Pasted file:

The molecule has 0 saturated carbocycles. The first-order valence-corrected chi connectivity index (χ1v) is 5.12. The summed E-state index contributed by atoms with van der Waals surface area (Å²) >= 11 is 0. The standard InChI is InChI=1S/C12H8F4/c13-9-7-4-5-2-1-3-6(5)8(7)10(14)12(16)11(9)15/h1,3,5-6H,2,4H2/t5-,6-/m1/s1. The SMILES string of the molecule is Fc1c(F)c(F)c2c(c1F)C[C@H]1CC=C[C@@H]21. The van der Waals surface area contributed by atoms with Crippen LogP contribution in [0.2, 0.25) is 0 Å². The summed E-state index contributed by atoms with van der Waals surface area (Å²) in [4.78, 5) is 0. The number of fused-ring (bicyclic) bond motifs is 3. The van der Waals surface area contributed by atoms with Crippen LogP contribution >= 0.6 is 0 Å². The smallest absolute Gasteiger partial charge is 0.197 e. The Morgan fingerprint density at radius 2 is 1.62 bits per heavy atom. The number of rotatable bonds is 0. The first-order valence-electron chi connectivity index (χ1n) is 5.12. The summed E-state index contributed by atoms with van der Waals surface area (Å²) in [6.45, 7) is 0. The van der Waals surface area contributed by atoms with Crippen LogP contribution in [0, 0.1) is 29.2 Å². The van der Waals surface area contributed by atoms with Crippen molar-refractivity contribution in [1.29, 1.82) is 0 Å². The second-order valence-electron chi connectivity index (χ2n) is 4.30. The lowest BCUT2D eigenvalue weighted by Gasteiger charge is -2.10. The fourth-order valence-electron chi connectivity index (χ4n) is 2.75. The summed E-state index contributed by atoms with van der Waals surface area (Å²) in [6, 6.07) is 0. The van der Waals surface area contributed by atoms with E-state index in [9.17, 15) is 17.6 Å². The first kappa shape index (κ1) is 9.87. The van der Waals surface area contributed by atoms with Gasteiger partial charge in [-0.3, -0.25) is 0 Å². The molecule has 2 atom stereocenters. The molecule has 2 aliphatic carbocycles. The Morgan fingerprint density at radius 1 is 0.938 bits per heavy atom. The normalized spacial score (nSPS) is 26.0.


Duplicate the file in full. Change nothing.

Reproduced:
The molecule has 0 saturated carbocycles. The first-order valence-corrected chi connectivity index (χ1v) is 5.12. The summed E-state index contributed by atoms with van der Waals surface area (Å²) >= 11 is 0. The standard InChI is InChI=1S/C12H8F4/c13-9-7-4-5-2-1-3-6(5)8(7)10(14)12(16)11(9)15/h1,3,5-6H,2,4H2/t5-,6-/m1/s1. The SMILES string of the molecule is Fc1c(F)c(F)c2c(c1F)C[C@H]1CC=C[C@@H]21. The van der Waals surface area contributed by atoms with Crippen LogP contribution in [0.2, 0.25) is 0 Å². The summed E-state index contributed by atoms with van der Waals surface area (Å²) in [4.78, 5) is 0. The number of fused-ring (bicyclic) bond motifs is 3. The van der Waals surface area contributed by atoms with Crippen LogP contribution >= 0.6 is 0 Å². The smallest absolute Gasteiger partial charge is 0.197 e. The Morgan fingerprint density at radius 2 is 1.62 bits per heavy atom. The number of rotatable bonds is 0. The first-order valence-electron chi connectivity index (χ1n) is 5.12. The summed E-state index contributed by atoms with van der Waals surface area (Å²) in [6.45, 7) is 0. The van der Waals surface area contributed by atoms with Crippen LogP contribution in [0, 0.1) is 29.2 Å². The van der Waals surface area contributed by atoms with Crippen molar-refractivity contribution in [1.29, 1.82) is 0 Å². The second-order valence-electron chi connectivity index (χ2n) is 4.30. The lowest BCUT2D eigenvalue weighted by Gasteiger charge is -2.10. The fourth-order valence-electron chi connectivity index (χ4n) is 2.75. The summed E-state index contributed by atoms with van der Waals surface area (Å²) in [6, 6.07) is 0. The van der Waals surface area contributed by atoms with E-state index in [9.17, 15) is 17.6 Å². The first kappa shape index (κ1) is 9.87. The van der Waals surface area contributed by atoms with Gasteiger partial charge in [-0.3, -0.25) is 0 Å². The molecule has 2 atom stereocenters. The molecule has 2 aliphatic carbocycles. The Morgan fingerprint density at radius 1 is 0.938 bits per heavy atom. The normalized spacial score (nSPS) is 26.0.